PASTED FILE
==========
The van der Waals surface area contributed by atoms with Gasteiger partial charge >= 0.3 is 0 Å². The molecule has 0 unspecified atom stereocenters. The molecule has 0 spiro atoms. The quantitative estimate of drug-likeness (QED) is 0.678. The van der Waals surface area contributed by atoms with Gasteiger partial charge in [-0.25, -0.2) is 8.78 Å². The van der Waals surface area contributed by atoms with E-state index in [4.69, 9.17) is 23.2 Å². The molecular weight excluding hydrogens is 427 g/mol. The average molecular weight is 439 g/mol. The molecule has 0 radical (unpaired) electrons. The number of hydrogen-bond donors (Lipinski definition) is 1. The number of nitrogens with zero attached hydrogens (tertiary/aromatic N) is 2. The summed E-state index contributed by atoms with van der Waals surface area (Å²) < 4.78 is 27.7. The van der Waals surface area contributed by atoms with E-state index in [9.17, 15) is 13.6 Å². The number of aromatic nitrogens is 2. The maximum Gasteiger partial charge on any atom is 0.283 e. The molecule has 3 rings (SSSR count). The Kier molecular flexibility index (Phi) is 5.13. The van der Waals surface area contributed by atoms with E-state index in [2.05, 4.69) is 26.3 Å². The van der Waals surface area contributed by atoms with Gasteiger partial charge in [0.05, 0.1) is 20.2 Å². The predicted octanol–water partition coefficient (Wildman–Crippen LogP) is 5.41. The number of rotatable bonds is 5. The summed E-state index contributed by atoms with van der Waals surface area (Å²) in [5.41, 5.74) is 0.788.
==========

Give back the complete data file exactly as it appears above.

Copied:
The van der Waals surface area contributed by atoms with Gasteiger partial charge >= 0.3 is 0 Å². The molecule has 0 unspecified atom stereocenters. The molecule has 0 spiro atoms. The quantitative estimate of drug-likeness (QED) is 0.678. The van der Waals surface area contributed by atoms with Gasteiger partial charge in [-0.25, -0.2) is 8.78 Å². The van der Waals surface area contributed by atoms with E-state index in [4.69, 9.17) is 23.2 Å². The molecular weight excluding hydrogens is 427 g/mol. The average molecular weight is 439 g/mol. The molecule has 0 radical (unpaired) electrons. The number of hydrogen-bond donors (Lipinski definition) is 1. The number of nitrogens with zero attached hydrogens (tertiary/aromatic N) is 2. The summed E-state index contributed by atoms with van der Waals surface area (Å²) < 4.78 is 27.7. The van der Waals surface area contributed by atoms with E-state index in [9.17, 15) is 13.6 Å². The number of aromatic nitrogens is 2. The maximum Gasteiger partial charge on any atom is 0.283 e. The molecule has 3 rings (SSSR count). The Kier molecular flexibility index (Phi) is 5.13. The van der Waals surface area contributed by atoms with E-state index in [2.05, 4.69) is 26.3 Å². The van der Waals surface area contributed by atoms with Gasteiger partial charge in [0.05, 0.1) is 20.2 Å². The predicted octanol–water partition coefficient (Wildman–Crippen LogP) is 5.41. The number of rotatable bonds is 5. The summed E-state index contributed by atoms with van der Waals surface area (Å²) in [5.41, 5.74) is 0.788.